As I’m sure you’re aware, February is Black History Month.
The first time I heard of the designation was about 28 or 29 years ago when I was a cub reporter working for The Daily Advance in Elizabeth City, N.C. I thought it was absurd that there would be an entire month dedicated to learning about black history. I also felt it was extremely racist. After all, there was no White History Month, Hispanic History Month, Native American History Month, and so on.
Elizabeth City, however, had about a 50 percent black population and is home to Elizabeth City State University, a historically black college. Our newspaper staff was about 99 percent white, and we struggled each year to write stories pertaining to local black history. We did the best we could, but in hindsight I’m sure our stories would now seem condescending and comical in their sincerity.
I don’t remember what the story was, but I recall vividly the day I received several phone calls about one of the stories I had written. I had one black lady just blast me for being overtly racist. A white man also cursed me out as an N-word lover. I felt that by taking heat from both sides over the same story that I must have done something right.
After seven years and a day in Elizabeth City, I returned to my home in Colorado, where the black population was well below 10 percent. Working at the Longmont Daily Times-Call, we really didn’t do much to acknowledge Black History Month. Every once and a while we would find someone who had marched with Martin Luther King Jr. or we would cover a black history program being held in the area.
The big racial issue in Colorado at the time was between whites and Hispanics. There is a long history of racial strife in Longmont. Back in the ’70s or ’80s the police started holding basketball tournaments with local Hispanics to try and improve relations. I kid you not, but they actually called the tournaments Pork-N-Beans.
While I was at the Times-Call we usually made a big deal about Cinco de Mayo as our annual tip-of-the-hat (sombrero?) to Hispanic culture. About 20 percent of the population was Hispanic. I never really felt comfortable writing about Hispanic culture because I’m not Hispanic and I don’t understand the culture. Still, I must have learned something from trying to write about black history because I usually received compliments for my work, often from Hispanics.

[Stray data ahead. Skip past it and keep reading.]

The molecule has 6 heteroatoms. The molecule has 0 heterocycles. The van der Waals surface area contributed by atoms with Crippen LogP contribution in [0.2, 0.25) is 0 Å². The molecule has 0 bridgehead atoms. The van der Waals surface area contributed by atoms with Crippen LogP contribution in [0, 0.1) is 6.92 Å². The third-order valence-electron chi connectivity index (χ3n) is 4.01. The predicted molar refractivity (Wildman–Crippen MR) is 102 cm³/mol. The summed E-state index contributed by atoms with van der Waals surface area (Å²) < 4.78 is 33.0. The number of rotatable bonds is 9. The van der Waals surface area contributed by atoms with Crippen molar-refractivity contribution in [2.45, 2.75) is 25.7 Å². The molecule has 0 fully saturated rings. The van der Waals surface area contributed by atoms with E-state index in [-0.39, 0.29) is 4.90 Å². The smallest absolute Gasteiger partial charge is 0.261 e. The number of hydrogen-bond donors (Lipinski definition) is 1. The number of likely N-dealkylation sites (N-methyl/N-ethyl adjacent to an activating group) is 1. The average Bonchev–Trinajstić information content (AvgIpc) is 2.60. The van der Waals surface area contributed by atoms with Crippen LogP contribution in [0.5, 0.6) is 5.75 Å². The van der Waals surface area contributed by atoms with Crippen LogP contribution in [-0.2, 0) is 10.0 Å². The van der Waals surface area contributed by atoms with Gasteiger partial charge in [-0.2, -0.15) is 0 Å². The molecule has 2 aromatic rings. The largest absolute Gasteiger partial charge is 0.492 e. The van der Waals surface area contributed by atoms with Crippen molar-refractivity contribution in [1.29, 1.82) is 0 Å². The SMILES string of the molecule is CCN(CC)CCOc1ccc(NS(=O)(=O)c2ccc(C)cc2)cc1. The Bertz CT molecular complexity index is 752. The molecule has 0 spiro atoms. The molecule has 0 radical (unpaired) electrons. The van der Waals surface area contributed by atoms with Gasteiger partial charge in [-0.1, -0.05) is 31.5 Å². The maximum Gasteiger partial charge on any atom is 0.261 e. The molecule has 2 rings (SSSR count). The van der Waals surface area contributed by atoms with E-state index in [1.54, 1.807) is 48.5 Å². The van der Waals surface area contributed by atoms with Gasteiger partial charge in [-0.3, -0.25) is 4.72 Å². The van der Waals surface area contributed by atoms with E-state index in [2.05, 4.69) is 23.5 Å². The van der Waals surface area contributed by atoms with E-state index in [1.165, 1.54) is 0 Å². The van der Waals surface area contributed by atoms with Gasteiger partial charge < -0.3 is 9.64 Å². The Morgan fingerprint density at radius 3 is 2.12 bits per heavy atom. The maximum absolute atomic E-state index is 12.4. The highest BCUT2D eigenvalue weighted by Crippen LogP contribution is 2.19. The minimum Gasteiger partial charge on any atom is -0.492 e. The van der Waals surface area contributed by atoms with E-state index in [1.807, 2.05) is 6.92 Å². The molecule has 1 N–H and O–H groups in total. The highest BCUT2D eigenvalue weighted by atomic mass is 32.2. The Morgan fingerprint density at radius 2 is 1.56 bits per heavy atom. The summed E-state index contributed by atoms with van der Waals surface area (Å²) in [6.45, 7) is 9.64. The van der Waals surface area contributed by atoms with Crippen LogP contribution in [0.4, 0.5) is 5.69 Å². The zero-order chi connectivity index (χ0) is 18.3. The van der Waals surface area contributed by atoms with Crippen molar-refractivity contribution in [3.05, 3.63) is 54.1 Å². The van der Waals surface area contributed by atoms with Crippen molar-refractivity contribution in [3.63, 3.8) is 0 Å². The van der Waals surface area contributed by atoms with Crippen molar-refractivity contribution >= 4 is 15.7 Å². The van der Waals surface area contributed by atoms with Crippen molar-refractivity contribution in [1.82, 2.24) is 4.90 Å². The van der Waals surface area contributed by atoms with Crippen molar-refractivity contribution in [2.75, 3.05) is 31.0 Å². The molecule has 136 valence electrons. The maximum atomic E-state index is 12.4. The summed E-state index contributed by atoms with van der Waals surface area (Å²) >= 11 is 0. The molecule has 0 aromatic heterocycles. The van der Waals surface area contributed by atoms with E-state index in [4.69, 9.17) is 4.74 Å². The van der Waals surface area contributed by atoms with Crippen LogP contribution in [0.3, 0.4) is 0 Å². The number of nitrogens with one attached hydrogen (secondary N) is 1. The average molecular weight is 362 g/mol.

I have now lived on Fort Bend County for 10 years. I didn’t know it until long after I had moved here, but Fort Bend County is widely considered to be the most racially diverse county in the state and probably the nation. I’ve never seen any data to support that, but I’d find it hard to dispute.
Some of the first people I met here and some of my dearest friends are black and Hispanic. I’ve become so accustomed to seeing people of different colors and races that I hardly notice it anymore. My sons attend Terry High School in Rosenberg. We’ve had children there for most of the last nine years. It wasn’t until just a couple years ago that I learned they are minorities at the school. It’s almost 74 percent Hispanic and 13 percent black. Whites only make up about 11 percent. We don’t have a problem with that.
What I do have a problem with are people who insist on making race an issue. I may be guilty of naively holding onto old racist attitudes, but I do make a very conscious effort to avoid any appearances of bias or racism. Unfortunately, I come across too many people of all races and ethnicities who harbor and nurture their racial hatred. We see a lot of it in the national media. It seems you can’t even mention President Donald Trump without someone getting their dander up and screaming racism.
Even now we have people equating his red Make America Great Again (MAGA) baseball hats to Nazi swastikas. That’s totally ridiculous. It’s a political slogan, not a racial epithet. People need to learn to de-escalate the race wars that are brewing in this country. We need to stop looking for excuses to hate each other and start finding reasons to like one another.
That is going to become crucial as we head into the elections this fall and the census in 2020. Race and ethnicity are going to become front-burner issues. If we can’t talk about them with civility, we’re going to erupt in major racial and ethnic violence. This will naturally spill over into politics, as the census is the tool we use to determine representation in Congress and to draw congressional districts.
If we can’t cool down the rhetoric now and learn to get along, we will be setting ourselves up for a very rough and uncomfortable time in the next two or so years. I see this as a great opportunity to get to know my fellow man a little better and to understand the journeys of people who walked a different path than I. If that means embracing Black History Month and Cinco de Mayo, then so be it. We lose nothing by learning about others and gain much in the way of trust and respect.